Antique Tractors Forum banner

1 - 11 of 11 Posts

·
Registered
Joined
·
9 Posts
Discussion Starter #1 (Edited)
Hi!

It happens that my father owns an old John Deere that I am not sure to identify. This vehicle was bought new, not long after the second world war, by an ancestor of mine. It worked hard all its life, before getting a lot of sleep in its barn. I would love, one day, to re-sart it properly! That would put a smile on my father's face, and on mine - not to talk about my son's.

But before that, I must gather information and identify the vehicle. Here in France these models are really not common to see (in fact, I never saw another of its kind, even if modern John Deere models can be found quite easily here). When I first saw it as a child, I was impressed by the two, small wheels at the front.

The tractor is about 4-5 hours of drive from my home and I do not have all the time I need to see it (work, wife, children...). That's why it will take a lot of time (months or more) until I start working on it; but before that I have some questions:

-which model is it? I am thinking about a Type A or Type B. I did not find the identification plates. Any information can be useful (producion era...). This might seem an odd question I know...
-do you know where/if common spare parts are available? I bet some websites will help, please do not hesitate to give recommendation.
-Before anything, I will need to bleed the fuel tanks (petrol and gazoline), the engine and gearbox lubricants, the coolant. Do I forget any fluid? Do the gearbox and the axle have the same compartment? Which grades or quality of modern oils can I use? Are these bleedings easy to do? Knowing the volumes of each fluid would help.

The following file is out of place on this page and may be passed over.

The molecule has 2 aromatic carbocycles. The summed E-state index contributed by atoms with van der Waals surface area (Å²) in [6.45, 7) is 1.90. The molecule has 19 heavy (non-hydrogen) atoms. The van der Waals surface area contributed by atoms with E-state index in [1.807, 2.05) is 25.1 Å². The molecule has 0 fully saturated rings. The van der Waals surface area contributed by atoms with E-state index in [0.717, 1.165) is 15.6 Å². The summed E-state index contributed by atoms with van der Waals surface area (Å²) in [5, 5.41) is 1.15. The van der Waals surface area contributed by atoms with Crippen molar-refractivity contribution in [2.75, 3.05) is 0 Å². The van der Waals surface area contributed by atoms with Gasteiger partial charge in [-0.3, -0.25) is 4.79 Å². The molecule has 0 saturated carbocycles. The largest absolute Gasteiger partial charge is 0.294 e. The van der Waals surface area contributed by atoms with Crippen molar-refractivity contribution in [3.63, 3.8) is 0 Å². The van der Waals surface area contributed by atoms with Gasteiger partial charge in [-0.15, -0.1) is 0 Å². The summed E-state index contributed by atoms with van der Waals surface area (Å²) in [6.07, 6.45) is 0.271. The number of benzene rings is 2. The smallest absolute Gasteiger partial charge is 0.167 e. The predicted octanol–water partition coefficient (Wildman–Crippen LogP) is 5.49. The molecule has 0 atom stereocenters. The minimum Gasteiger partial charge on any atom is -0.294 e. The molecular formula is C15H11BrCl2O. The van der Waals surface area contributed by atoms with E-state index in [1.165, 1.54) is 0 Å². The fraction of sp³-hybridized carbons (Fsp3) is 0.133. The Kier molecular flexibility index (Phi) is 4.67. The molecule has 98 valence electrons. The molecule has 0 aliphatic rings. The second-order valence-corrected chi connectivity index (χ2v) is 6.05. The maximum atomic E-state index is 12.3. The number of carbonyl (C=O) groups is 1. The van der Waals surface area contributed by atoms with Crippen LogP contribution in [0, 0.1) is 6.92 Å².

-Are there any filters? If yes, can they be found new?
-The vehicle has been "adapted" on the electrical system. I do not know if the voltage has been changed (was it in 6 volts originaly?). I see some modern coils next to the magneto, not sure of the way it should work. I'm pretty sure the round box added on the steering support is not original.
-is there a way to make the engine move without cranking it, in order to see if it is "stuck"? Sorry my english is poor, I'm not sure about the word.
-Is there a part missing at the front?
-Do I need some non-metric and/or special tools at first?
-Where can I buy/find documentation? Operator's manual, spare parts catalogue, workshop book...I will have a look on the forum, of course.

Here are some pictures, I apologize for the quality. And there is a lot of stuff around it at the moment...
1.jpg
2.jpg
3.jpg
4.jpg
5.jpg
6.jpg
7.jpg

8.jpg
9.jpg



Without beeing too confident, the fact the tractor came on its wheels where it sits today is a good sign. My major concerns are about corrosion, especially in the fuel tanks and radiator/coolant system. I do not know what I will find.
 

·
Super Moderator
Joined
·
1,561 Posts
It is either an A or B as you say, but it seems to me it is an A, with the dual fuel tanks. (kerosine and/or petrol) it has a squab seat which replaced the Steel seat around the 1940's.
 

·
Super Moderator
Joined
·
8,130 Posts
Hopefully James Howell and/or R.J. will see this.
 

·
Registered
Joined
·
9 Posts
Discussion Starter #5
It has indeed the two fuel tanks. It used to be started on one and, when hot, switched to the other wich was more economical at the time. Do you know if B-types did exist with such this sytem? If not, then I believe the model is known.
 

·
Administrator
Joined
·
4,124 Posts
Yes. the model B was built to run on gasoline or distilate from 1935 through 1947 when a gasoline only version was also made available.
So a model B was basically a duel fuel tractor most of it's production. The battery box under the seat dates your tractor to '47 to 52 model year.